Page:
DAVIS: Now you're saying there would be two different thresholds for when you get to vote.

RAMASWAMY: Yes. So we lowered the voting age to 18 in the context of the military draft. That was the justification in 1971 for lowering the voting age. So you're right. You can't do this by law because if it was by law, it would be unconstitutional. But if you're following the constitutional process to amend the Constitution, as we have 27 times over for the better - adding equal protection under the law for race, no discrimination on voting on the basis of race, making the voting age 18, telling - giving women the right to vote. That's a constitutional amendment process. I think we should go through that constitutional amendment process to attach civic duties to voting.

Now, the why, though, that's the more important question. And you asked it. I think we have a loss of civic pride in our country. I think people, young people included, do not value a country that they simply inherit. I think we value a country that we have a stake in building. And I think that asking a young person, asking any citizen to know something about the country before voting I think is a perfectly reasonable condition. Or else, if you don't know something about the country - we already ask immigrants to know this, by the way, so it's not making up some new test. No matter your skin color, if you've been a taxpaying green-card holder for 10 years, you still have to pass that test to vote.

I don't think it's unreasonable to ask a young American to do the same thing, or else, if they don't want to do that, to at least serve for six months in the military or a first responder role, or else to have some life experience as an adult, at least by the age of 25. And the good news is it requires a constitutional amendment which would require broad, widespread national consensus to ever get passed, which I think is appropriate. But I'm looking to actually elevate that debate because our revival of civic pride and civic duty isn't going to happen automatically. It's going to happen because we make it so.

KHALID: So, you know, some people seem to view you as being Trump 2.0, I would say, a younger, browner businessman who perhaps can take some of the former president's message and translate it to a younger, perhaps more optimistic audience. Do you see yourself as a disciple of Donald Trump?

RAMASWAMY: I wouldn't call myself a disciple of Donald Trump, no. I would embrace the label of America first 2.0. So America first is bigger than Donald Trump. It does not belong to Donald Trump. It doesn't belong to me. I mean, Ronald Reagan used the phrase. Others have used it throughout American history, too. It's about reviving the ideals that the country was founded on and to actually advance those in the forms of policy. And so I think I am taking that far further than Trump did. But I also expect and hope to unite the country in the process if we're doing it based on principled footing rather than vengeance and grievance.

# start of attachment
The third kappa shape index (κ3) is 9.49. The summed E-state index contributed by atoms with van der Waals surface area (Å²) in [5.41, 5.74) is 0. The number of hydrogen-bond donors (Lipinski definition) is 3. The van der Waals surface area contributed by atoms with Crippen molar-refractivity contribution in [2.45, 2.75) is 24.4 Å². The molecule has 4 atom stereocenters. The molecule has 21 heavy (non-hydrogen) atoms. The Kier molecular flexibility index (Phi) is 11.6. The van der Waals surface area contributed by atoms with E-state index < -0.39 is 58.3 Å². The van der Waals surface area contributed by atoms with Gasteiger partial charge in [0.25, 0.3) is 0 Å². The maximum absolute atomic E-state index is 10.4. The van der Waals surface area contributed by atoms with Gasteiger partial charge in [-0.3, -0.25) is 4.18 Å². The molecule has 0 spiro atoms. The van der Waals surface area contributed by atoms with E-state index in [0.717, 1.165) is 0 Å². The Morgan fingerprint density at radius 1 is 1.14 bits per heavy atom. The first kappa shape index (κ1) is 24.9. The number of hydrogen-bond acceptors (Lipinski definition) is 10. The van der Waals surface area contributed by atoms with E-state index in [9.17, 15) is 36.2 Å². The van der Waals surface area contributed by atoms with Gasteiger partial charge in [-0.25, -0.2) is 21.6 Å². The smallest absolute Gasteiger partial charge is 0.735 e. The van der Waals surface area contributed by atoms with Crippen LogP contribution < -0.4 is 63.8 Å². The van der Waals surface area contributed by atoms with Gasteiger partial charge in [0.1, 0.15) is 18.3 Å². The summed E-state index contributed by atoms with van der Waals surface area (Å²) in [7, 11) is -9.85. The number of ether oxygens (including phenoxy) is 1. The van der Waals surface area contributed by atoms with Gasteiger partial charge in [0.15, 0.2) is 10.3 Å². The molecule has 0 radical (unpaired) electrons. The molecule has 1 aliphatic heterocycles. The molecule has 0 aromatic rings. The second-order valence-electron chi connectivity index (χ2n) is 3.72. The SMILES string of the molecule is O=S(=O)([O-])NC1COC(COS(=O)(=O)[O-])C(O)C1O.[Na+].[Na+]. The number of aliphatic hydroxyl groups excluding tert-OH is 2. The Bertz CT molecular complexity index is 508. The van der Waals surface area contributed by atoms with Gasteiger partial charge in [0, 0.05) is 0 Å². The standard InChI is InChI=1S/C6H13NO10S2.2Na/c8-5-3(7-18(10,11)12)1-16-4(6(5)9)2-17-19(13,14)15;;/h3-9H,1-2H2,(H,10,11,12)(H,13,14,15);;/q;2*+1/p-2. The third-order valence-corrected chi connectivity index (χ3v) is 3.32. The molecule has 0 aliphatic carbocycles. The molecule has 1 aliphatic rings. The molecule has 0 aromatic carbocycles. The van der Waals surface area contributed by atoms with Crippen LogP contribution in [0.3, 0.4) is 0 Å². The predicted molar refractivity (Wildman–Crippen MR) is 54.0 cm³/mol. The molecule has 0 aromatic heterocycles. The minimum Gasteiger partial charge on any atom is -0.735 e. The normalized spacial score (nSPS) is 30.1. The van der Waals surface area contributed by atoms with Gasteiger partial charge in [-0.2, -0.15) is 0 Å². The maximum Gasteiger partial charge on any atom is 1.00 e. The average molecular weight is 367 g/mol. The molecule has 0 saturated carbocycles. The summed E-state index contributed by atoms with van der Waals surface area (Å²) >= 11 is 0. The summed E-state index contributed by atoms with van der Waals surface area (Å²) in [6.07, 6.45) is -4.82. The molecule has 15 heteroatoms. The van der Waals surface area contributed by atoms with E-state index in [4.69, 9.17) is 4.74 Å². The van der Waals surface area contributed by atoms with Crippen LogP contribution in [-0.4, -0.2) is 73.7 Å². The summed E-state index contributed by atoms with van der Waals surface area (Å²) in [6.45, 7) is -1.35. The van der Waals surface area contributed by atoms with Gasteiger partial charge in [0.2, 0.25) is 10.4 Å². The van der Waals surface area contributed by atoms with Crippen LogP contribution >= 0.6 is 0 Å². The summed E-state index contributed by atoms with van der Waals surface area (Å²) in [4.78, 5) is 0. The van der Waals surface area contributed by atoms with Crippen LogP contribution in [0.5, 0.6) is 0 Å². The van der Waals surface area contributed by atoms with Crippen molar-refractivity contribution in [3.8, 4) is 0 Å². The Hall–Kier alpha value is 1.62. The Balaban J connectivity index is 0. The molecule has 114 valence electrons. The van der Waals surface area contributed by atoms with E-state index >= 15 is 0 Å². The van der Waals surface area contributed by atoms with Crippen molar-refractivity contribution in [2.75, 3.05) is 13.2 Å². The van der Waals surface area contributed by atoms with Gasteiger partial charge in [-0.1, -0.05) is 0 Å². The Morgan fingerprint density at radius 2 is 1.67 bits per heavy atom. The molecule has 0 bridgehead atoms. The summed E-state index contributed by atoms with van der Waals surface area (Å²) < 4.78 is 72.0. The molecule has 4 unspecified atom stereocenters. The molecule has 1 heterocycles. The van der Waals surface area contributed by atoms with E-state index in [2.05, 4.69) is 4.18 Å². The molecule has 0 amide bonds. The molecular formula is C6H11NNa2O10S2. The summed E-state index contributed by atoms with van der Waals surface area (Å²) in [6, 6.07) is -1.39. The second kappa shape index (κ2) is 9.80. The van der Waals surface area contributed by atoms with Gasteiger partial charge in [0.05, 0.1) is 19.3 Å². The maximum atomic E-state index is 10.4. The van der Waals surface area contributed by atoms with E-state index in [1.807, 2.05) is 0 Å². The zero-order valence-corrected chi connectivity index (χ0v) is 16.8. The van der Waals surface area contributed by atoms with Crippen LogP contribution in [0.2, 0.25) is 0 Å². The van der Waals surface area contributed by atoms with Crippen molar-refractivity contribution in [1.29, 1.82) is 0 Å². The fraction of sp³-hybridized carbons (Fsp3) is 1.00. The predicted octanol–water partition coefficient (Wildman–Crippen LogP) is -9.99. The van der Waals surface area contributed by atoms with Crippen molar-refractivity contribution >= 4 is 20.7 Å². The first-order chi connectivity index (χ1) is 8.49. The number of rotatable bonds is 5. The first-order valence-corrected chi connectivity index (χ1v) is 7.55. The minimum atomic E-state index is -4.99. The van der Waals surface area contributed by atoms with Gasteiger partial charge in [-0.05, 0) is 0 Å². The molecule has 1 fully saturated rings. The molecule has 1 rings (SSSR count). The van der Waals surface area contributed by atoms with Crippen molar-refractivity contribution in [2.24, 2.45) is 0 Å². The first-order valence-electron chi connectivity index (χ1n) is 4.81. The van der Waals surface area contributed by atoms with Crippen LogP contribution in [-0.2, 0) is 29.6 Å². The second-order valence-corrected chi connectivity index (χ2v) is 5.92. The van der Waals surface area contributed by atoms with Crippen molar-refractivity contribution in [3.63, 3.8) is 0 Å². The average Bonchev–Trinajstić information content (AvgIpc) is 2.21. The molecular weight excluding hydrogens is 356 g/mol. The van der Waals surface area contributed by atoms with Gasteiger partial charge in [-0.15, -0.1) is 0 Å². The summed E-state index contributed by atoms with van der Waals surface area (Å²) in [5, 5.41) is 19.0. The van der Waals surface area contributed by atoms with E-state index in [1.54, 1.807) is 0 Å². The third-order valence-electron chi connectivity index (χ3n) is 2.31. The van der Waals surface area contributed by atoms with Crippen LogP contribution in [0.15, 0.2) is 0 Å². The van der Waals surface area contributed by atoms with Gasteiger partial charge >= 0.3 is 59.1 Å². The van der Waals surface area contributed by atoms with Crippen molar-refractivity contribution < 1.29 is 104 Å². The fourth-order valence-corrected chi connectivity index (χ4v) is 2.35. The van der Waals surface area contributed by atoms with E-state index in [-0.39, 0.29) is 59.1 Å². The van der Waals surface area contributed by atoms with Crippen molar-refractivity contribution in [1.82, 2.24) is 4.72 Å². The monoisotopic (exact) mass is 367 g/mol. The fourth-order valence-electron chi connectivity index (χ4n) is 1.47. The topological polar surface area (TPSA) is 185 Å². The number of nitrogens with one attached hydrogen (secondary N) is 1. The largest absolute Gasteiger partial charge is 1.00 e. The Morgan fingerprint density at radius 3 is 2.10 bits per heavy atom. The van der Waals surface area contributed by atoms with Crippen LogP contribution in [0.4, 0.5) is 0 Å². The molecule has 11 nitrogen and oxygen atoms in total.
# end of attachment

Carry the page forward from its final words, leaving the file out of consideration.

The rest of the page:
And I just truly do believe that we don't have to be a nation in a inevitable national decline. We don't have to be Rome. We don't have to be Carthage. I think we as a nation - you talked about me being young - I think we as a nation are just a little young, actually, going through our own version of adolescence, figuring out who we're going to be when we grow up. So that national identity crisis then becomes natural, unsurprising. You go through an identity crisis when you go through adolescence. So too it is for our nation. But when you view it that way, I think it just becomes obvious that I think it's possible our best days can still truly actually be ahead of us, that we might not be in decline.

DAVIS: A final question, but it's a yes or no. If you are not the nominee, will you support whoever is?

RAMASWAMY: I have to think about it. I want to see the conditions of who's on the - what commitments, you know, the conditions for the debate stage. So I'm going to have to think about that.

DAVIS: All right. Vivek Ramaswamy, thank you so much for speaking with us.

RAMASWAMY: Appreciate that. Thank you.

DAVIS: I'm Susan Davis. I cover politics.

KHALID: And I'm Asma Khalid. I cover the White House.

DAVIS: And thanks for listening to the NPR POLITICS PODCAST.